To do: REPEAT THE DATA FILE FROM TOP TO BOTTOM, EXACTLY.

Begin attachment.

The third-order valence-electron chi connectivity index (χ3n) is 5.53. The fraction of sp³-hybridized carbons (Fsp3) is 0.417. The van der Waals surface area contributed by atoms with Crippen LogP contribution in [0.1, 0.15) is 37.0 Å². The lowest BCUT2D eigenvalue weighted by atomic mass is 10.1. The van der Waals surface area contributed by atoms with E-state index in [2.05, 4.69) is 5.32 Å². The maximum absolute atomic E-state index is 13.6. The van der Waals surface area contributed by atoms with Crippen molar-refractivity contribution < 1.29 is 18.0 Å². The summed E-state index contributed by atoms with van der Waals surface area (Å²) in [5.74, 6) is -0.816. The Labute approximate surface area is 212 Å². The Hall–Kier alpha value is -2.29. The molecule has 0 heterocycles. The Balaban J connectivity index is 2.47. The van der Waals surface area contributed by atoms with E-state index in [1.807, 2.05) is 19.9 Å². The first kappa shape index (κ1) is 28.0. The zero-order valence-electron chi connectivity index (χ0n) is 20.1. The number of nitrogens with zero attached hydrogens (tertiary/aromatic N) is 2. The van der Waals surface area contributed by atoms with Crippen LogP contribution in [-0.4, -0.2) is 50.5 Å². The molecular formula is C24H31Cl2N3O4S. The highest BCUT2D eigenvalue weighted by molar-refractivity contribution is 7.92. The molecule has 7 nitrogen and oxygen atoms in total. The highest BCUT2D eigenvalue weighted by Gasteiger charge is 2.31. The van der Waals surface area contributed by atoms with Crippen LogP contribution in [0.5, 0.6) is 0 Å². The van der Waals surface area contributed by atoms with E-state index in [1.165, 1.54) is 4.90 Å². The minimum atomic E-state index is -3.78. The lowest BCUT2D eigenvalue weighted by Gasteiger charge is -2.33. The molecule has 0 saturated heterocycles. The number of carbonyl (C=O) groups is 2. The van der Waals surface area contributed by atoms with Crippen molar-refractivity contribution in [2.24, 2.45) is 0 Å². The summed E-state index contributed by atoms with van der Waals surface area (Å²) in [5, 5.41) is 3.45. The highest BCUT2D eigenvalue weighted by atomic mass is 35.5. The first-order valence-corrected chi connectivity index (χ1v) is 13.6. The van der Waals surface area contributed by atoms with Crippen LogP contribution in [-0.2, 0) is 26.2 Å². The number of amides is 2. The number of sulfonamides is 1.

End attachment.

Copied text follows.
The third-order valence-electron chi connectivity index (χ3n) is 5.53. The fraction of sp³-hybridized carbons (Fsp3) is 0.417. The van der Waals surface area contributed by atoms with Crippen LogP contribution in [0.1, 0.15) is 37.0 Å². The lowest BCUT2D eigenvalue weighted by atomic mass is 10.1. The van der Waals surface area contributed by atoms with E-state index in [2.05, 4.69) is 5.32 Å². The maximum absolute atomic E-state index is 13.6. The van der Waals surface area contributed by atoms with Crippen molar-refractivity contribution < 1.29 is 18.0 Å². The summed E-state index contributed by atoms with van der Waals surface area (Å²) in [5.74, 6) is -0.816. The Labute approximate surface area is 212 Å². The Hall–Kier alpha value is -2.29. The molecule has 0 heterocycles. The Balaban J connectivity index is 2.47. The van der Waals surface area contributed by atoms with E-state index in [1.807, 2.05) is 19.9 Å². The first kappa shape index (κ1) is 28.0. The zero-order valence-electron chi connectivity index (χ0n) is 20.1. The number of nitrogens with zero attached hydrogens (tertiary/aromatic N) is 2. The van der Waals surface area contributed by atoms with Crippen LogP contribution in [-0.4, -0.2) is 50.5 Å². The molecular formula is C24H31Cl2N3O4S. The highest BCUT2D eigenvalue weighted by molar-refractivity contribution is 7.92. The molecule has 7 nitrogen and oxygen atoms in total. The highest BCUT2D eigenvalue weighted by Gasteiger charge is 2.31. The van der Waals surface area contributed by atoms with Crippen LogP contribution in [0.5, 0.6) is 0 Å². The van der Waals surface area contributed by atoms with E-state index in [1.165, 1.54) is 4.90 Å². The minimum atomic E-state index is -3.78. The lowest BCUT2D eigenvalue weighted by Gasteiger charge is -2.33. The molecule has 0 saturated heterocycles. The number of carbonyl (C=O) groups is 2. The van der Waals surface area contributed by atoms with Crippen molar-refractivity contribution in [2.24, 2.45) is 0 Å². The summed E-state index contributed by atoms with van der Waals surface area (Å²) in [5, 5.41) is 3.45. The highest BCUT2D eigenvalue weighted by atomic mass is 35.5. The first-order valence-corrected chi connectivity index (χ1v) is 13.6. The van der Waals surface area contributed by atoms with Crippen LogP contribution in [-0.2, 0) is 26.2 Å². The number of amides is 2. The number of sulfonamides is 1.